Visually, there’s no doubt this is a Denon, thanks to the signature front panel (volume and source dials flanking the flip-down panel which hides other controls, and the large display). There’s an HDMI input in front if you should have a need to plug a temporary source into the receiver, but otherwise, you’ll find a generous array of ports in back — including 7 HDMI inputs, 3 outputs, and a wealth of component inputs and legacy connections.
Since this receiver has 4K switching, you’re largely future-proofed whether you have a 4K set now or not. You also get Dolby Atmos, DTS:X, and Auro-3D support, along with Alexa voice control. You can stream to the receiver via Bluetooth and AirPlay 2 as well. It includes Denon’s familiar remote — a little hard to use, especially in the dark.
7. Yamaha Aventage CX-A5200 11.2-Channel Network A/V ReceiverPros:
- Atmos support
- Yamaha MusicCast
- HDMI output for second zone
- No front-access HDMI
- Limited legacy component inputs
- Surround maxes out at 7.1
Power: 110W | Channels: 11.2 | HDMI inputs: 7 | HDMI outputs: 3 | Video support: 4K, HDR | Surround formats: Dolby Atmos, DTS:X | Voice assistants: Alexa, Google Assistant | Dimensions: 17.3 x 17.1 x 7.2 inches
Yamaha has had a lot of success with its Aventage family of AV receivers, and the Yamaha Aventage RX-A1080 could well be in the sweet spot for many home theater enthusiasts. The design of the Aventage RX-A1080 doesn’t have a lot of surprises; the front has a source selector and volume dial which flank a panel that flips down to reveal additional controls and a USB input — but no HDMI. In back, you’ll find seven HDMI inputs and a pair of outputs, plus a third specifically for zone 2, so you can control TVs in different rooms with the same receiver. There are also inputs for a handful of components — not as generous as most Denon receivers, but certainly enough for the vast majority of modern home theater owners.
This 7.2-channel receiver has a respectable 110 watts of power per channel. It includes Atmos surround processing, so you can configure your theater with as much as a 7.1 speaker configuration or add two height speakers with a 5.1.2 array.
In addition to Atmos, Yamaha includes DTS:X processing, both of which compliment the 4K video support nicely. Similar to other receivers in this price range, you get Wi-Fi, Bluetooth, and AirPlay 2 for streaming, as well as connected services like Spotify and Pandora for internet streaming. Yamaha relies on its own MusicCast multi-room streaming service, which lets you play music from your phone or other mobile device, or from many different streaming services. If you have multiple Yamaha receivers, you can stream music to them in much the same ways as Sonos, with different receivers playing different music at the same time, or mirroring the same content. It’s very flexible.
How to Shop for a Home Theater Receiver
As you can see from this article, you can spend anywhere from below $500 to over $3000 on home theater receiver. Where to start? Ask yourself these questions:
How many channels do you need? This is the equivalent of deciding how many seats your car should have or how many rooms you need in your next house -- everything else flows from this first, most basic question. Channels is just another word for speakers, so a 5.1 channel receiver can drive five main speakers (two front, one center, and two surround) as well as a subwoofer. A 7.1 system has four surround speakers --two in the back and two on the side. And the new Atmos surround standard includes "height" speakers -- either ceiling mounted or speakers that fire up and bounce sound off the ceiling. A 5.1.2 Atmos system has the usual five-plus-subwoofer plus two height speakers. So figure out how many speakers you want to install in your theater and go from there.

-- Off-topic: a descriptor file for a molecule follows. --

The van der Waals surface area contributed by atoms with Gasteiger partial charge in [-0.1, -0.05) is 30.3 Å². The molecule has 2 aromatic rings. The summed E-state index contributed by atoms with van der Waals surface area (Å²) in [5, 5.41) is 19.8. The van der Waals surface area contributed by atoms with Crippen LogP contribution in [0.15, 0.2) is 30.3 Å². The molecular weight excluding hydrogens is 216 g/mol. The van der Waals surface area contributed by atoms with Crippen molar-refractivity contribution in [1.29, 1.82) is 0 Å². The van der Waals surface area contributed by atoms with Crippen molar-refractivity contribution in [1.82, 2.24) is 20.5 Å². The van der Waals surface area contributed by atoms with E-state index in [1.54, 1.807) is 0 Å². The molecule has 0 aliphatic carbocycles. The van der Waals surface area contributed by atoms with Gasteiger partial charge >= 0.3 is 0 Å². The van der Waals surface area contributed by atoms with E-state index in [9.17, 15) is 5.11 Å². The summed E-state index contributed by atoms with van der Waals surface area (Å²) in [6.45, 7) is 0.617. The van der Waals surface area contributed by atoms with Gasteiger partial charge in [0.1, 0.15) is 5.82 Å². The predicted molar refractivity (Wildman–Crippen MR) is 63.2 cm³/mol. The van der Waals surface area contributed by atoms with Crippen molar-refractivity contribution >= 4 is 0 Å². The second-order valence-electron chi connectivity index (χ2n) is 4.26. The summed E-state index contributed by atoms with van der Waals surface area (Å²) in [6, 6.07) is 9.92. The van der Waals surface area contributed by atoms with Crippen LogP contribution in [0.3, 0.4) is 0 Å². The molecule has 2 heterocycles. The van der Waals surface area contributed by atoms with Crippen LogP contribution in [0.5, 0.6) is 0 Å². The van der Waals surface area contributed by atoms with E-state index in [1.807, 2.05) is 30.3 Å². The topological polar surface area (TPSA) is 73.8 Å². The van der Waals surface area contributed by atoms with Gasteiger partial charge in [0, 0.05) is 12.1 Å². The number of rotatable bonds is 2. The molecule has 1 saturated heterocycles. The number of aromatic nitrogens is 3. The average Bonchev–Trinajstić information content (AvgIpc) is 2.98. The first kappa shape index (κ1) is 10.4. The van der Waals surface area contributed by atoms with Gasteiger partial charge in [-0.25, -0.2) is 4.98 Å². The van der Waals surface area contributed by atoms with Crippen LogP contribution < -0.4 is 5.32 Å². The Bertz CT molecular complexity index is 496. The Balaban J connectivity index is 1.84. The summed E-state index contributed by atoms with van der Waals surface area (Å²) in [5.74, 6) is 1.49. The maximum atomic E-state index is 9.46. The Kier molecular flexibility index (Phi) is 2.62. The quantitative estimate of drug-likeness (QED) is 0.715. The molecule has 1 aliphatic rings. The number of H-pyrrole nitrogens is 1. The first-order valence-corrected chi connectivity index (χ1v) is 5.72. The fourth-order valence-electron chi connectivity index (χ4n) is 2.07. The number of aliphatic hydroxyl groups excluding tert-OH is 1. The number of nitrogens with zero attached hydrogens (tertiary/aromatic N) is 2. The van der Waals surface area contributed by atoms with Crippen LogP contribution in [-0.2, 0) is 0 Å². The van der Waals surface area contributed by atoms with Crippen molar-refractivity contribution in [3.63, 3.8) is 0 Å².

How much power do you need? This is often a much less critical question, but if you plan to drive a lot of speakers at relatively high volume, you'll want more power. Generally, 100 watts per channel or more is a good starting place for a modern home theater.
What components do you need to connect? The receiver is a switching station that connects your components (DVD player, streaming video player, and so on) to your TV and speakers. Make sure you get a receiver with enough HDMI ports and the right kind of other connectors. Increasingly, less expensive receivers no longer support phono inputs, so if you still play vinyl, you might have to choose your receiver specifically for compatibility with older components.
How tech-savvy are you? If you feel comfortable with arcane interfaces and lots of techno-jargon, great -- many AV receivers aren't especially user friendly. But if you want to keep it simple, look for receivers like the Denon HEOS AVR and Sony STR-DN1080 which were intentionally designed to be as friendly as possible.
The Best Value in a Home Theater Receiver
There's a vast range of prices for home theater receivers, and unlike a lot of products, you can easily see how spending more money on receivers directly translates first and foremost to more channels and more wattage, and to a lesser degree, more features. That means it's critical to decide what you really need and scope your purchase to that. If you never plan to go beyond a simple 5.1-channel configuration, for example, buying an 11.1-capable receiver is literally money wasted.
If you're new to the videophile world and preparing to build your first home theater, a receiver like the Sony STR-DN1080 is an excellent choice. It has a wealth of HDMI inputs and can see you through to as much as a 7.1.2 surround sound system. The only serious shortcoming: no phono input.
If you want a little more power and flexibility, the Yamaha Aventage RX-A1080 gives you beefy amplification, excellent surround options, and support for legacy components like a phonograph.
If money is no object, then there's no real debate: get the Denon AVR-X6700H, a receiver that can accommodate more speakers than most movie theaters and has unparalleled support for existing the future standards.